Despite the best efforts of social networking vendors to convince us to the contrary, email is alive and kicking in the enterprise. In fact, research from Dell shows 81 percent of enterprise workers consider it their most important collaboration tool.
The problem is it is not evolving.
Despite the development of cloud computing and improved security around the cloud, many enterprises still prefer to leave their email as an on-premises application. These findings appear in Dell sponsored research called The State of Corporate Email, which is based on a survey of 202 IT professionals that are responsible for corporate email systems in enterprises with more than 1000 employees.
The importance of email
To discover the story behind the figures, CMSWire talked to Michael Tweddle, senior director of product management at Dell Software. He pointed out that, despite advancements in cloud computing, many enterprises — including those enterprises that are using Exchange — are still reluctant to consider cloud-based email services.
"When the survey came back we were really surprised to find that, even though a large number of the respondents were using Exchange, very few have made the move to Office 365," Tweedly said. "In fact, 82 percent of them say they are still considering their options, which also suggests that they may also be considering a move away from Microsoft."
When companies think of data governance they think of things like file sharing, SharePoint or information in the CRM systems. But one of the things that is not often mentioned is the amount of data that is in flight or even at rest in Exchange.
Email as an enterprise collaboration tool
Cloud Computing Fears
The survey also showed that the principal obstacles to moving to the cloud remain the same: availability, security and data loss.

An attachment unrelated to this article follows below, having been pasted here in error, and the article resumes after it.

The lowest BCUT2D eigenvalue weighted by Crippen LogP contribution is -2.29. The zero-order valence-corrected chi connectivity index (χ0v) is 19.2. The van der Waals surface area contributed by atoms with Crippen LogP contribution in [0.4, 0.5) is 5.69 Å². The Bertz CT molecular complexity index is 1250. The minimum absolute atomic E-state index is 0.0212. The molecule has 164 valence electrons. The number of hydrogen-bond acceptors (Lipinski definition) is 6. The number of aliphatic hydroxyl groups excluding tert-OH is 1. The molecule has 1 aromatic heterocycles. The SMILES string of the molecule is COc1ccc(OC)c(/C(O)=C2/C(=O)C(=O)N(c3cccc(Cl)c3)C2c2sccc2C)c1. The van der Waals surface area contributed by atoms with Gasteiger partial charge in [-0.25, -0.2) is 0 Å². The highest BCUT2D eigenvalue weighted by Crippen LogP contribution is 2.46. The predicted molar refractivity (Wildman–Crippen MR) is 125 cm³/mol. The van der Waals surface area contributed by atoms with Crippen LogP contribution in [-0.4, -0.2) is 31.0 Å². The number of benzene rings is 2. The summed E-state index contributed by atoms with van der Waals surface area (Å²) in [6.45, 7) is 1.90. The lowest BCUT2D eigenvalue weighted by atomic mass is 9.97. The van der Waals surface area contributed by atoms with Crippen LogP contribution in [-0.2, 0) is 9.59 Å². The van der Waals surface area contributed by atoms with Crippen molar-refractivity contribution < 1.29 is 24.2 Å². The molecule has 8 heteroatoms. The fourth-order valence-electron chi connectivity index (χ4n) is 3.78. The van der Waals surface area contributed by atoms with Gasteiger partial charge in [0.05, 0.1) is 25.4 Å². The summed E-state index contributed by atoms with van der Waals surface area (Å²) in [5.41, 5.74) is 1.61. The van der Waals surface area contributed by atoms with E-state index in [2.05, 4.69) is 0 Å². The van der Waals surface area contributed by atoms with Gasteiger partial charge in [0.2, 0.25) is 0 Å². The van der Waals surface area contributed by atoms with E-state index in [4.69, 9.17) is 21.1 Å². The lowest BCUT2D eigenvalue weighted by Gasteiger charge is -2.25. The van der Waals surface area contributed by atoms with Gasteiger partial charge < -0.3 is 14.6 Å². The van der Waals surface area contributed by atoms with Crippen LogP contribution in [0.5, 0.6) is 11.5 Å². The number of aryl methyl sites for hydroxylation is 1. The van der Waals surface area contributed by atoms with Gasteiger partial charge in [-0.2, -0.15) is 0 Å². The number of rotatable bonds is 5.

Asked why they didn't move to the cloud, or have decided to stay with an on-premises system, close to 80 percent of respondents said they didn't want to lose control of their email, which is what moving to the cloud could result in. The other major concern around email in the cloud is security:
"While providers like Microsoft and Google do have a secure data center and are data compliant with the regimes that are currently in place, they also have administrators that will have have access to email for better management. They will also often work with third party solutions, so there is considerable concern about offering outsiders access to these emails."
Why enterprise email is kept on-premises
Enterprises are also concerned about data loss. Migration is a complicated process and without proper planning, large amounts of information can end up lost or permanently misplaced in vast data storage systems.
However, there is a flip side to this. It seems that if these problems could be managed, a large number of enterprises would be prepared to consider migrating to the cloud.
The research found that 55 percent of enterprises want constant upgrades to their email, as well as the functionality and features. If the desire is to stay on the cutting edge of email technologies, then surely the cloud is the best choice.
Email in the Cloud
Many enterprises will have to face a tradeoff. If they want to keep abreast of technological development, moving to the cloud is the way to go. But what about all those concerns and issues around cloud computing?
Email in the cloud
While Microsoft and other providers are doing their best to ensure that security issues are in check, companies that are looking for complete control are likely best served by on-premises technologies. According to the research, there are four things that enterprises need to look at:
- 4 Trends in Workplace Communication [Infographic]
- 8 Companies Leading ECM Into 2015
- Can Egnyte Snuff Box's IPO Fire?
- Have Status Meetings at Work? No, No, No and ... No
- Mark Cuban: I Don't Take Risks But I Sure Can Dance
- IDC: 10 Predictions For Emerging Technologies In 2015
- Retail's Omnichannel, Data-Driven Revolution is Here